Lack of repetition and practice to fully assimilate one topic, not scaffolding concepts correctly or lack of English foundation background when working with more complex structures and activities, can make students think it is impossible to learn English and switch off. Trying to teach too much at once and focusing too much on grammar with little practice will likely overwhelm your students.
If you identify students with a much lower level than the rest of the class you can either bring extension activities for the more able students while you reinforce the basics or create a small tutoring group (no more than 5 students) to bring them up to speed.
Another common cause for poor performance is fear of making mistakes especially when practicing speaking. Having enough vocabulary helps you feel a bit more confident as well as a reinforcing environment where speaking is encouraged and mistakes are normalised as part of the learning process.
Lastly, a very common cause in non-English speaking countries is the lack of exposure to English-only classes and interactions. Having an English lesson mostly taught in the students’ mother tongue will only slow down the learning journey as there is no opportunity nor motivation to put the language skills into practice.
What are the difficulties in learning English?
Here are some of the most common difficulties when learning English:
- Spelling. Many words that are otherwise unrelated and are spelled differently sound the same when spoken (for instance, “pair” vs “pear”)
- Pronunciation. Especially for students whose native language is pronounced as written, like Spanish. English pronunciation doesn’t always follow the same rules like different vowel pronunciations “island vs igloo”
- Idioms and slang.
- Variations of the language and different accents. Chips or fries? Movie or film? Lift or elevator? Colour or color?
- Feeling Embarrassed and lack of confidence
- No interaction with native speakers
In addition, it is important to explain to your students that learning English, and any other language, is not linear. In the beginning, they will see their progress as they start assimilating different topics. However, there is a point where the brain is trying to speak without consciously preparing each sentence that the student will feel like going backward. It is a signal of progress! That is the time to increase speaking practice and be involved in situations requiring English.
How can I convince my students to speak English?
Generally speaking, there are two factors that affect students’ speaking English in class. One is they fail to find suitable words to express themselves and the other is they are afraid of making mistakes. A friendly, fun and relaxed environment helps the students to speak actively and correctly.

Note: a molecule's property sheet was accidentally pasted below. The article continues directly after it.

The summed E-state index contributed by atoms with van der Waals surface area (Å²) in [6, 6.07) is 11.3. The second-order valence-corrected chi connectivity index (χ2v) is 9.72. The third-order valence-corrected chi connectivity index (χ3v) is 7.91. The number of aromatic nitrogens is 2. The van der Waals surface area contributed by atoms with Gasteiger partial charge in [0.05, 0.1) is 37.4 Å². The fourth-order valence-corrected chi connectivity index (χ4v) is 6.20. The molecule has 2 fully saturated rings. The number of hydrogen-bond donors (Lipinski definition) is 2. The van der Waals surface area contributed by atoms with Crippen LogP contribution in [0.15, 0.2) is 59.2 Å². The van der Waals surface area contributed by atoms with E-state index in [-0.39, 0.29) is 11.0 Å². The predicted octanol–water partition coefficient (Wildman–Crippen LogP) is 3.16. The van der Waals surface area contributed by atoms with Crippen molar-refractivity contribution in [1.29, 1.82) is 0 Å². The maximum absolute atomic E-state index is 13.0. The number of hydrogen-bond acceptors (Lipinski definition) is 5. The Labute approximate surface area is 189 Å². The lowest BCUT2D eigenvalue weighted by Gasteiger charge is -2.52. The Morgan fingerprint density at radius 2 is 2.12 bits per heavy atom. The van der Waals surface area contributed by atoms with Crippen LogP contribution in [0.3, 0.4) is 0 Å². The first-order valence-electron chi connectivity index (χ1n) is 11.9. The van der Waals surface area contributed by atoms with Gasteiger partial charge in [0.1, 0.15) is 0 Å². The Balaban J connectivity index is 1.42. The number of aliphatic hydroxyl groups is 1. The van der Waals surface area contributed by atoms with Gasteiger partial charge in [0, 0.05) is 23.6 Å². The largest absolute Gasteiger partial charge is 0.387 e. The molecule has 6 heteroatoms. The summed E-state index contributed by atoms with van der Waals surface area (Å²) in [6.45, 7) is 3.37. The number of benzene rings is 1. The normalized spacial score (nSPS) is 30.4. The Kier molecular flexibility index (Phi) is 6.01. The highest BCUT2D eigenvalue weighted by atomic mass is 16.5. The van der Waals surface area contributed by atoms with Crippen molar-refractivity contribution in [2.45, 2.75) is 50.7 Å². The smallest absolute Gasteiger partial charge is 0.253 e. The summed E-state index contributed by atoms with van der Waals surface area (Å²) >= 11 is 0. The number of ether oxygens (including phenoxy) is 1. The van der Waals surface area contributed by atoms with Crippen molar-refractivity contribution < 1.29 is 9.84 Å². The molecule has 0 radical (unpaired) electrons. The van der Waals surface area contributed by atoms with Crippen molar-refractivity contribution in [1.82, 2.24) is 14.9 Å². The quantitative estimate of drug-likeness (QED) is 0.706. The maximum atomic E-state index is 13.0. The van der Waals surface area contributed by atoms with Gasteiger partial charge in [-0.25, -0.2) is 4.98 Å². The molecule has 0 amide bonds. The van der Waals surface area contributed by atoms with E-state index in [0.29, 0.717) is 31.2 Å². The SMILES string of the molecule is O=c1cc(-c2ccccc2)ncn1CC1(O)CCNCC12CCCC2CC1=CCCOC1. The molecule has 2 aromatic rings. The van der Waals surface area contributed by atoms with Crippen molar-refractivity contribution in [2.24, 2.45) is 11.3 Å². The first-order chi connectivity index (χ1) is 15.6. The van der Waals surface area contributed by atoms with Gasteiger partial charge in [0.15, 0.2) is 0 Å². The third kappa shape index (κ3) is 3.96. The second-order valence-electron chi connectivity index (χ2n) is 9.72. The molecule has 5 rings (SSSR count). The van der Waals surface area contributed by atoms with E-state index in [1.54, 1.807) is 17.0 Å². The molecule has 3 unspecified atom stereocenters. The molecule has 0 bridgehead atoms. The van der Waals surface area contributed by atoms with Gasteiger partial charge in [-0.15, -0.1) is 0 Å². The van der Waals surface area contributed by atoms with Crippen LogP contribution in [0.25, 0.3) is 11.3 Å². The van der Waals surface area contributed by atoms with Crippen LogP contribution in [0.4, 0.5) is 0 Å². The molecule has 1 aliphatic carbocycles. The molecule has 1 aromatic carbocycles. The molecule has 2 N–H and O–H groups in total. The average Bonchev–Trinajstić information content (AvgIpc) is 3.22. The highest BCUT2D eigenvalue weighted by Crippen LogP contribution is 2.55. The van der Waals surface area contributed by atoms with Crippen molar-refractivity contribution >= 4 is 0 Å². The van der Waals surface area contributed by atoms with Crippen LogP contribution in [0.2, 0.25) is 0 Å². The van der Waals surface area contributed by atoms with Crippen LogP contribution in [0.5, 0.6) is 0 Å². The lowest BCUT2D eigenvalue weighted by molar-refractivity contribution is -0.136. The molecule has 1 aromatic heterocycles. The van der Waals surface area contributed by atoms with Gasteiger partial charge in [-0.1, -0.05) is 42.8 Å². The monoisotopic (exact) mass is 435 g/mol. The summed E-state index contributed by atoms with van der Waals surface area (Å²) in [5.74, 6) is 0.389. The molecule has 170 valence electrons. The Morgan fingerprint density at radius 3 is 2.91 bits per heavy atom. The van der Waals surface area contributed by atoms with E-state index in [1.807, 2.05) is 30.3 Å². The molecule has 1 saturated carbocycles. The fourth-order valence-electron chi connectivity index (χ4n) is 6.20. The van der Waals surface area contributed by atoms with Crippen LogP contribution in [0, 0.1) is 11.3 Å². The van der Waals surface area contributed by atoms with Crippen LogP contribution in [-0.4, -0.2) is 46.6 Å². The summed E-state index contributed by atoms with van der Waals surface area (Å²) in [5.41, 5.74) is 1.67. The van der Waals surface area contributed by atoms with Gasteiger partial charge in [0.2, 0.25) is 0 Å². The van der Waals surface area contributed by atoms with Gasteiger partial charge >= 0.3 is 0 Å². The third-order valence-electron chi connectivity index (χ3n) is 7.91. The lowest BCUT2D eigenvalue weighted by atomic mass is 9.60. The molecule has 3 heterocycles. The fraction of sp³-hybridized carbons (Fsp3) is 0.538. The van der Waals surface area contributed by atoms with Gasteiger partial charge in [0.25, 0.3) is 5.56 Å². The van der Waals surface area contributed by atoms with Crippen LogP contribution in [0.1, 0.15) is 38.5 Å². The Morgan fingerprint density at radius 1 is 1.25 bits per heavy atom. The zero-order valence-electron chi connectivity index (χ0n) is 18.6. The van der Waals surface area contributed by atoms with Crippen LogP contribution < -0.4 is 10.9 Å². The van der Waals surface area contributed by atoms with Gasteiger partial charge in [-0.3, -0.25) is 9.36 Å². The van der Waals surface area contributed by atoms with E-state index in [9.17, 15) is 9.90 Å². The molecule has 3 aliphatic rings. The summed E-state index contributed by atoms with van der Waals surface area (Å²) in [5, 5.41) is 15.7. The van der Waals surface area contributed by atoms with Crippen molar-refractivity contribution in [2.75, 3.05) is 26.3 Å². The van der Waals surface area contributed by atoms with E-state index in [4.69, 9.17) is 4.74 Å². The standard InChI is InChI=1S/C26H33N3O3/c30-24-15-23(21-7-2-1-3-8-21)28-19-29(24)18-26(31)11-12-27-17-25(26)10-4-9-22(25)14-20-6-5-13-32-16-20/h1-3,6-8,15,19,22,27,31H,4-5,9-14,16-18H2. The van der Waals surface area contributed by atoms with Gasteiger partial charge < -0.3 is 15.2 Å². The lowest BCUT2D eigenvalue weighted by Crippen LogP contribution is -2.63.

Some tips to get your students to speak in English:
- Give clear goals and instructions
- Be firm in a gentle way as some students will only dare to speak if asked to. It is important to spot those more shy students to ensure the class includes everyone. Yet be mindful to give plenty of time and support so they don’t feel put on the spot.
- Positively reinforce any attempt at speaking.
- Do small talk every day to keep practicing
- Always add unexpected factors so they need to think and respond to the stimulus instead of replying mechanically
- Make use of competition.
- Relate the practice to real-life situations. If possible make your students interact with native speakers or simulate the situation. For example, set up an exchange with a school in another country so they have to use English to get to know other students. Take your students to an activity where all the participants only speak English for example having a picnic, going to the market, or visiting an exhibition.
How do you help students who can’t speak English?
Eventually, all students will end up speaking English, it is just a matter of time. In the meantime:
- Be patient
- Praise any attempt to communicate in English and answer/act accordingly so they can see their progress and not wait to have the perfect sentence to speak.
- Leverage background knowledge. Identify early on any gaps
- Provide visual support and use loads of body language
- Model comprehensible language
- Purposefully pair peers of varying English proficiency to increase chances to practice their language skills, working together to support each other while English-proficient students can model language and provide personalized feedback.
What should I teach a child first in English?
Remember when teaching English to children that for them it is the start of their English journey hence it is important to break it down into manageable chunks that they can put together as they grow up.
In order to know where to start or what activities to plan, be mindful of your student’s age so you can adapt to their learning capacity.
- From preschool, until they learn how to read and write, it is all about learning vocabulary, commands and songs so they can develop their listening skills, and assimilate new words and simple sentences to repeat and use in their day to day. Useful topics at this age are:
- numbers (1–10; 10–20; 20–100)
- colours and shapes
- adjectives (e.g. big, small, tall, happy, sad, tired)
- the body
- animals (e.g. pets, farm animals, wild animals)
- From 7 to 10 years old you can start practicing a bit of writing and reading but keep it simple. Encourage loads of role play and little dialogues at this stage to get them a bit more confident in their speaking. Here you can expand the above topics to:
- house rooms and furniture
- classroom items
- months and seasons
- From 10 to 14 years old you can incorporate more complex sentences in all areas of English. There is no need to explicitly teach grammar rules, but instead get them used to hearing and using different grammatical structures in context. Hearing the grammar being used in context from an early age will help children to use it naturally and correctly when they are older. Useful topics at this stage are:
- daily routine
- self-description and describing others
- hobbies and interests
- festive holidays and traditions